Correctional Services class of 2023 achieves 93.2% pass rate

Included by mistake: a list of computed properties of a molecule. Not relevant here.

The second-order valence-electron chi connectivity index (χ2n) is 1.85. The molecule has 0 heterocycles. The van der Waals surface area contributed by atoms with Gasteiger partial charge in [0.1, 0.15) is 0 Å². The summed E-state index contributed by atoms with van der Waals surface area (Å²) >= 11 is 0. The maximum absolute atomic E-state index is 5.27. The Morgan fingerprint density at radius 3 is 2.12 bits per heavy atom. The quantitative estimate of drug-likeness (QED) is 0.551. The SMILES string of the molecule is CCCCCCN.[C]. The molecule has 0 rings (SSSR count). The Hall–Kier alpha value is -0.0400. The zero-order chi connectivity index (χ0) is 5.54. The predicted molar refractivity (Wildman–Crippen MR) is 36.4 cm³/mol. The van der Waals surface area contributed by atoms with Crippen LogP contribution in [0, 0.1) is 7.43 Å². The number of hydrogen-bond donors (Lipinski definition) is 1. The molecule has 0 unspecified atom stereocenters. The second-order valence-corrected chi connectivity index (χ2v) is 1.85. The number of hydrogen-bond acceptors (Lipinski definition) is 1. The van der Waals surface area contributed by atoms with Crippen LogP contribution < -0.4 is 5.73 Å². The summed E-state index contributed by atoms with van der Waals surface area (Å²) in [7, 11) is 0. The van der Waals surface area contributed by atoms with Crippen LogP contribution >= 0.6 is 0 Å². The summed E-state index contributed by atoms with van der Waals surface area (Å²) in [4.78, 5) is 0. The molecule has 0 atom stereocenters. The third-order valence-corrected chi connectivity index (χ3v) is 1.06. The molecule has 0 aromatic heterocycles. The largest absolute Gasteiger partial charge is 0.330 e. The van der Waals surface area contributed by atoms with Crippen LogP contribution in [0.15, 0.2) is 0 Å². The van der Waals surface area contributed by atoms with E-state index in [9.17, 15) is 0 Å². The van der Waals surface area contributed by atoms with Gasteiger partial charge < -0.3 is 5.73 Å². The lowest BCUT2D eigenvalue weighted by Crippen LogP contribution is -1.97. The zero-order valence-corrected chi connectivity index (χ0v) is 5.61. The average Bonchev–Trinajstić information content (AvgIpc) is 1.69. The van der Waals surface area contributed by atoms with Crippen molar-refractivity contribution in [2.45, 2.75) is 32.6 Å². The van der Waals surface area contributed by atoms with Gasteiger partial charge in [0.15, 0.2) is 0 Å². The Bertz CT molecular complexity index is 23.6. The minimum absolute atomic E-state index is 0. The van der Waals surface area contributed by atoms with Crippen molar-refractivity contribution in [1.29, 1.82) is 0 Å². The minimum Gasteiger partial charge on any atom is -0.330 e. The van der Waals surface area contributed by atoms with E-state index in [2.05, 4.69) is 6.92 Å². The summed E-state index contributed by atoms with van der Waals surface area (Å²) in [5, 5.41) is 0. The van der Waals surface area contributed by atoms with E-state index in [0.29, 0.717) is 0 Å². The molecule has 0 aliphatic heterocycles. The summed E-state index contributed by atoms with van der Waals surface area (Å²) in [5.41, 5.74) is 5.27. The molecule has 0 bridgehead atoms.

The matric pass rate of inmates at correctional facilities has reached some 93.2%, with a total of 137 out of 147 full time candidates passing the 2023 National Senior Certificate (NSC) exams. Part-time candidates achieved a pass rate of 84%. In a ceremony celebrating the 2023 matriculants, Justice and Correctional Services Minister Ronald Lamola congratulated candidates who achieved no less than 100 Bachelor passes, 41 Diploma passes and some 16 Higher Certificate passes. 'To our learners, despite the tough conditions as a result of incarceration, your determination, unmatched commitment, and hard work have paid off and you triumphed where some of your peers outside failed. You have done us, your families and the entire country proud. 'We congratulate you for raising high the flag of Correctional Services, a welcome development we applaud. When we release you, go out there and be good ambassadors of Correctional Services. Behave yourselves and do not engage in activities which will bring you into confli ct with the law again,' he said. The Correctional Services class of 2023 also achieved 129 distinctions, with nine schools obtaining a 100% pass rate. 'Those of you who will be registering for higher education, work hard in your studies so that you not only complete your degrees in record time, but also attain distinctions in your subjects. I want to remind all of you again, as we do annually, that we do not pay tuition fees of inmates at institutions of higher learning, rather their families and bursaries carry the costs,' Lamola said. The Minister described some of the programmes set up for inmates, which he said are designed to 'empower inmates to transform their lives and enable them not to return to their previous lives of crime'. One of those programmes is the Self-Sufficiency Strategic Framework, which transfers skills to inmates where they produce 'their own food, renovate public infrastructure such as schools, clinics and orphanage centres'. 'We have worked together with the provincial Departmen ts of Education in the country to paint and renovate schools to ensure that learners attend classes in a conducive environment. 'We equally have built houses for the victims of crime who were living in dilapidated structures, and our inmates have restored the dignity of our people. Inmates have also established sustainable vegetable gardens in communities and schools to fight against hunger and poverty through the self-sufficiency and strategic framework,' he said. According to Lamola, this programme has allowed inmates to return to communities with skills. 'Today some of our communities boasts of plumbers, brick-layers, hair stylists, beautification specialists, bakers, and farmers, to mention but a few as a result of skills that were transferred to inmates during their term of incarceration. 'We have equally offered employers resourceful, gainful and adaptable employees who are contributing towards the growth of various companies across the country. All that we are appealing for is for employers not to overlook our skilled parolees but rather give them equal opportunities and pay them fairly for their labour. 'I want to reiterate that we remain resolute in making education compulsory for all young offenders, they must leave our correctional centres with skills which will empower them to live crime free lives,' Lamola said. Source: South African Government News Agency